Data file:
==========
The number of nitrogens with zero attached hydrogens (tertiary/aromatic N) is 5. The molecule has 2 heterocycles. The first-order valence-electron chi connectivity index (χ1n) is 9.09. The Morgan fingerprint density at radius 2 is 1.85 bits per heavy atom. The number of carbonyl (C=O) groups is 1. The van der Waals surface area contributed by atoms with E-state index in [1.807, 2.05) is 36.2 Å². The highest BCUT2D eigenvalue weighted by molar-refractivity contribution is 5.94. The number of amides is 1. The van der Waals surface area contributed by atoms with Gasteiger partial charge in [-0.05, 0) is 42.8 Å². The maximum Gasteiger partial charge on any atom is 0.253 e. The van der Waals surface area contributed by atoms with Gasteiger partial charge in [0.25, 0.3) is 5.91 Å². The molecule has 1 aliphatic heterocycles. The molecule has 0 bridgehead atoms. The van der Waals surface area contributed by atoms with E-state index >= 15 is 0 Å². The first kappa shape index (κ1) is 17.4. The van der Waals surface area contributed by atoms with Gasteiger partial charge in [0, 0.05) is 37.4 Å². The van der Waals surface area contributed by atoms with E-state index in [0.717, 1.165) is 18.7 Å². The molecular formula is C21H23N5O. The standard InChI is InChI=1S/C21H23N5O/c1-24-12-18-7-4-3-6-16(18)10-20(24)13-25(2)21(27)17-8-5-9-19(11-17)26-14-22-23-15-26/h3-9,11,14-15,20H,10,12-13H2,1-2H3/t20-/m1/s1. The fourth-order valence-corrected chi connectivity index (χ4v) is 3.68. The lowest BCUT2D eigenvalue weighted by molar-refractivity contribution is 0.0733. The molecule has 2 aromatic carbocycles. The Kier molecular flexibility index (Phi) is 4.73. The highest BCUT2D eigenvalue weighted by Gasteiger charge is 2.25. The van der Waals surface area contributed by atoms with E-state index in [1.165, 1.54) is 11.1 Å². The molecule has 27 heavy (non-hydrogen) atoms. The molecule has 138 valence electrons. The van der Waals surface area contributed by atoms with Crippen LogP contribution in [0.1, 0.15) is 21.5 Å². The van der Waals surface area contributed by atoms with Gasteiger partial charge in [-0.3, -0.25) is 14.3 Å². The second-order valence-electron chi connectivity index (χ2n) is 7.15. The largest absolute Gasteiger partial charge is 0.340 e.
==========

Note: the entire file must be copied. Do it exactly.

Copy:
The number of nitrogens with zero attached hydrogens (tertiary/aromatic N) is 5. The molecule has 2 heterocycles. The first-order valence-electron chi connectivity index (χ1n) is 9.09. The Morgan fingerprint density at radius 2 is 1.85 bits per heavy atom. The number of carbonyl (C=O) groups is 1. The van der Waals surface area contributed by atoms with E-state index in [1.807, 2.05) is 36.2 Å². The highest BCUT2D eigenvalue weighted by molar-refractivity contribution is 5.94. The number of amides is 1. The van der Waals surface area contributed by atoms with Gasteiger partial charge in [-0.05, 0) is 42.8 Å². The maximum Gasteiger partial charge on any atom is 0.253 e. The van der Waals surface area contributed by atoms with Gasteiger partial charge in [0.25, 0.3) is 5.91 Å². The molecule has 1 aliphatic heterocycles. The molecule has 0 bridgehead atoms. The van der Waals surface area contributed by atoms with E-state index >= 15 is 0 Å². The first kappa shape index (κ1) is 17.4. The van der Waals surface area contributed by atoms with Gasteiger partial charge in [0, 0.05) is 37.4 Å². The van der Waals surface area contributed by atoms with E-state index in [0.717, 1.165) is 18.7 Å². The molecular formula is C21H23N5O. The standard InChI is InChI=1S/C21H23N5O/c1-24-12-18-7-4-3-6-16(18)10-20(24)13-25(2)21(27)17-8-5-9-19(11-17)26-14-22-23-15-26/h3-9,11,14-15,20H,10,12-13H2,1-2H3/t20-/m1/s1. The fourth-order valence-corrected chi connectivity index (χ4v) is 3.68. The lowest BCUT2D eigenvalue weighted by molar-refractivity contribution is 0.0733. The molecule has 2 aromatic carbocycles. The Kier molecular flexibility index (Phi) is 4.73. The highest BCUT2D eigenvalue weighted by Gasteiger charge is 2.25. The van der Waals surface area contributed by atoms with E-state index in [1.165, 1.54) is 11.1 Å². The molecule has 27 heavy (non-hydrogen) atoms. The molecule has 138 valence electrons. The van der Waals surface area contributed by atoms with Crippen LogP contribution in [0.1, 0.15) is 21.5 Å². The van der Waals surface area contributed by atoms with Gasteiger partial charge in [-0.3, -0.25) is 14.3 Å². The second-order valence-electron chi connectivity index (χ2n) is 7.15. The largest absolute Gasteiger partial charge is 0.340 e.